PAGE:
Hello, all you fellow hunker-downers. I hope you’re home and safe.
My name is Melissa and I’m an attorney in Houston, Texas. I am a member of the Houston Lawyer Referral Service, and I have been for the last 20 years. I’ve practiced law for 20 years.
I wanted to address a couple of questions that we are seeing in our office and ways that you can handle them without having to take legal action. One of the most prevalent questions we are receiving is whether or not you can receive unemployment if you are still employed, but working a reduced number of hours as a result of the COVID pandemic.
And the answer is “yes.” If your employer has not laid you off, but you are still working, but at a reduced the number of hours resulting in a loss of pay, you can apply for partial unemployment benefits through the Texas workforce commission. You can do that either online through their website, or you can call the 800 number and apply for benefits.
Another question we are receiving often is I’m self-employed and as a result of the pandemic, not receiving any income because I can’t work, can I apply for unemployment benefits?
And the answer is “yes.” As a result of the COVID pandemic in connection with federal guidelines, the Texas workforce commission is extending unemployment benefits to self-employed individuals. You may have to provide verifying documents to show that you were self-employed and then you should receive unemployment benefits. Again, you can apply through their website texasworkforce.org, or you can call the 1800 number.
The last question that we were receiving is, am I eligible for unemployment benefits if I cannot return to work as a result of the COVID?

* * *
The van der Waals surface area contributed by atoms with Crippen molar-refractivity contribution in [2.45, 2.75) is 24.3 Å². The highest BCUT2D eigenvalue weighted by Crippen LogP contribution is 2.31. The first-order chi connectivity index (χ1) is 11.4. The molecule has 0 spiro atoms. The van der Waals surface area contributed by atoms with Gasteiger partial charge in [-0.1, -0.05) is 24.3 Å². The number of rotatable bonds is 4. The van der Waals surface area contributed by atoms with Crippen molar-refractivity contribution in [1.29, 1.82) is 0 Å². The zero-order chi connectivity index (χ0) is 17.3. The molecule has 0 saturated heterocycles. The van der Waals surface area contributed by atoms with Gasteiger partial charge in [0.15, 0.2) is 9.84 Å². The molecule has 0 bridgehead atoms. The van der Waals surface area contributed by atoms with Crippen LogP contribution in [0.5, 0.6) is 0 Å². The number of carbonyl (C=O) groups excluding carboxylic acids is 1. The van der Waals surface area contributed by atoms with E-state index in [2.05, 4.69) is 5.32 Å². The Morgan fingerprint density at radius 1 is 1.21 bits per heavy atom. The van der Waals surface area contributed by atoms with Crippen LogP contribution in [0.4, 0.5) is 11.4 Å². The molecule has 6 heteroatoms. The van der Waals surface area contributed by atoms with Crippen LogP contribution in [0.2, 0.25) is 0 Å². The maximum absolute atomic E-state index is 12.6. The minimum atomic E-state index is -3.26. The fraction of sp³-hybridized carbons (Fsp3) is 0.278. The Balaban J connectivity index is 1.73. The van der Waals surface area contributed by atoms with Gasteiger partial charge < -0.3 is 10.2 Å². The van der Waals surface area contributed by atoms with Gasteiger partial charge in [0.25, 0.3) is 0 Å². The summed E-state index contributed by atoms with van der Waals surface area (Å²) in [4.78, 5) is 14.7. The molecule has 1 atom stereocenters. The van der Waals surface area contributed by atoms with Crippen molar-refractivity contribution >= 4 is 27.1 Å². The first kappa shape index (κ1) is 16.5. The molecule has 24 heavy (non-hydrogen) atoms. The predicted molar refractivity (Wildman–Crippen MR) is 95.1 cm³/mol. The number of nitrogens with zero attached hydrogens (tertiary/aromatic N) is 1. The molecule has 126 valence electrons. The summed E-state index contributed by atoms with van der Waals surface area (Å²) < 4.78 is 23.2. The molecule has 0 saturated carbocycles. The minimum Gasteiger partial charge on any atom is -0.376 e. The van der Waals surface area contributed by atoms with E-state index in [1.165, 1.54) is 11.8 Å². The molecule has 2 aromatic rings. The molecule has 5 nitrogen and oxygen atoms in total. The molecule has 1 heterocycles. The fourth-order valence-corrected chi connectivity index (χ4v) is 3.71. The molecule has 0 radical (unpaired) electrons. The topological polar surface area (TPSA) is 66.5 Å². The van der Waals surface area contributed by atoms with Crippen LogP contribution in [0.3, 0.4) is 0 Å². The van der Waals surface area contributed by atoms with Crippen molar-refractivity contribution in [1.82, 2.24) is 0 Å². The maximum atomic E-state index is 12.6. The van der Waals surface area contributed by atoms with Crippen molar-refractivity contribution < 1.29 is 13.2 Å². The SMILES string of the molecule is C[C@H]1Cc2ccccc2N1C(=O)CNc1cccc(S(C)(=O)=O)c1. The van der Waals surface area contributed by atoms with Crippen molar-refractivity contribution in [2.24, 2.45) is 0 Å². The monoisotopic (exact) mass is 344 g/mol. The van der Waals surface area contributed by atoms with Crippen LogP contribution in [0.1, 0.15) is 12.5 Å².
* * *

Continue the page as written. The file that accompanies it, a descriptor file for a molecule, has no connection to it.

And the answer is “yes.” Governor Abbott has announced new Texas workforce commission guidance for unemployment claimants, for individuals that refuse to return to work as a result of the COVID. And some other reasons for a brief fusil that in which you can receive unemployment benefits is if you are 65 years or older or considered at high risk from getting COVID. Another is if a household member is at high risk for receiving or for catching COVID. If you are dying, you or a loved one is diagnosed with the COVID, you can refuse to return to work and successfully apply for unemployment benefits. If you or a family member are quarantined for 14 days, you can also refuse to return to work and receive unemployment benefits.
Additionally, if you have childcare issues, your child’s school is closed, or the daycare is closed and have no alternative for childcare, you can refuse to return to work and successfully apply for Texas workforce benefits.
Other situations can be reviewed on a case by case basis. Again, to apply, you need to go to the Texas workforce commission website or contact them via telephone.